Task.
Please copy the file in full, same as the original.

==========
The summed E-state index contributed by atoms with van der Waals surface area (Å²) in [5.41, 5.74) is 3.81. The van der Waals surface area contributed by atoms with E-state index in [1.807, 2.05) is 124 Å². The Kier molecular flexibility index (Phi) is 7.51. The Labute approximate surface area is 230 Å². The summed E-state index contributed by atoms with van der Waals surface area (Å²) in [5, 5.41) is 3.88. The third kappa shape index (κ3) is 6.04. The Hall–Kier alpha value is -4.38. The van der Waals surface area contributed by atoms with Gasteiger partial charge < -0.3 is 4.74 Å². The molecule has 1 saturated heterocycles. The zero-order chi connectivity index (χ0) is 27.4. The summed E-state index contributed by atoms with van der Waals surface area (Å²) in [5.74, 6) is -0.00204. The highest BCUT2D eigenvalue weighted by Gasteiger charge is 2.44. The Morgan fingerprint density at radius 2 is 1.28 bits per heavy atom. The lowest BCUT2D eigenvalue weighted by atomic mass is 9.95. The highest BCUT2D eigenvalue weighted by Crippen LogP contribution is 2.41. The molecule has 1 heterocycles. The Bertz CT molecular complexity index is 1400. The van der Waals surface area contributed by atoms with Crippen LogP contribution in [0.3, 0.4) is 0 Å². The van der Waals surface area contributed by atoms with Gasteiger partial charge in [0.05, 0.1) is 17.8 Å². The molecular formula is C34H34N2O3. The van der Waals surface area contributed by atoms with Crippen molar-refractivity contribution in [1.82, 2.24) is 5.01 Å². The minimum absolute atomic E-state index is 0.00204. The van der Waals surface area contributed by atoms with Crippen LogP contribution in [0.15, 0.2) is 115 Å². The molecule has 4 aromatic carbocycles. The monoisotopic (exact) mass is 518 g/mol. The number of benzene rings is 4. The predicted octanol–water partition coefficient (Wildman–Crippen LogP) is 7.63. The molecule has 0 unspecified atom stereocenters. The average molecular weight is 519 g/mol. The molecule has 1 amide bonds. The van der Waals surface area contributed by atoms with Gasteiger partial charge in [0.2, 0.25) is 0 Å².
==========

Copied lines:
The summed E-state index contributed by atoms with van der Waals surface area (Å²) in [5.41, 5.74) is 3.81. The van der Waals surface area contributed by atoms with E-state index in [1.807, 2.05) is 124 Å². The Kier molecular flexibility index (Phi) is 7.51. The Labute approximate surface area is 230 Å². The summed E-state index contributed by atoms with van der Waals surface area (Å²) in [5, 5.41) is 3.88. The third kappa shape index (κ3) is 6.04. The Hall–Kier alpha value is -4.38. The van der Waals surface area contributed by atoms with Gasteiger partial charge < -0.3 is 4.74 Å². The molecule has 1 saturated heterocycles. The zero-order chi connectivity index (χ0) is 27.4. The summed E-state index contributed by atoms with van der Waals surface area (Å²) in [5.74, 6) is -0.00204. The highest BCUT2D eigenvalue weighted by Gasteiger charge is 2.44. The Morgan fingerprint density at radius 2 is 1.28 bits per heavy atom. The lowest BCUT2D eigenvalue weighted by atomic mass is 9.95. The highest BCUT2D eigenvalue weighted by Crippen LogP contribution is 2.41. The molecule has 1 heterocycles. The Bertz CT molecular complexity index is 1400. The van der Waals surface area contributed by atoms with Crippen LogP contribution in [0.3, 0.4) is 0 Å². The van der Waals surface area contributed by atoms with Gasteiger partial charge in [0.05, 0.1) is 17.8 Å². The molecular formula is C34H34N2O3. The van der Waals surface area contributed by atoms with Crippen molar-refractivity contribution in [1.82, 2.24) is 5.01 Å². The minimum absolute atomic E-state index is 0.00204. The van der Waals surface area contributed by atoms with Crippen LogP contribution in [0.15, 0.2) is 115 Å². The molecule has 4 aromatic carbocycles. The monoisotopic (exact) mass is 518 g/mol. The number of benzene rings is 4. The predicted octanol–water partition coefficient (Wildman–Crippen LogP) is 7.63. The molecule has 0 unspecified atom stereocenters. The average molecular weight is 519 g/mol. The molecule has 1 amide bonds. The van der Waals surface area contributed by atoms with Gasteiger partial charge in [0.2, 0.25) is 0 Å².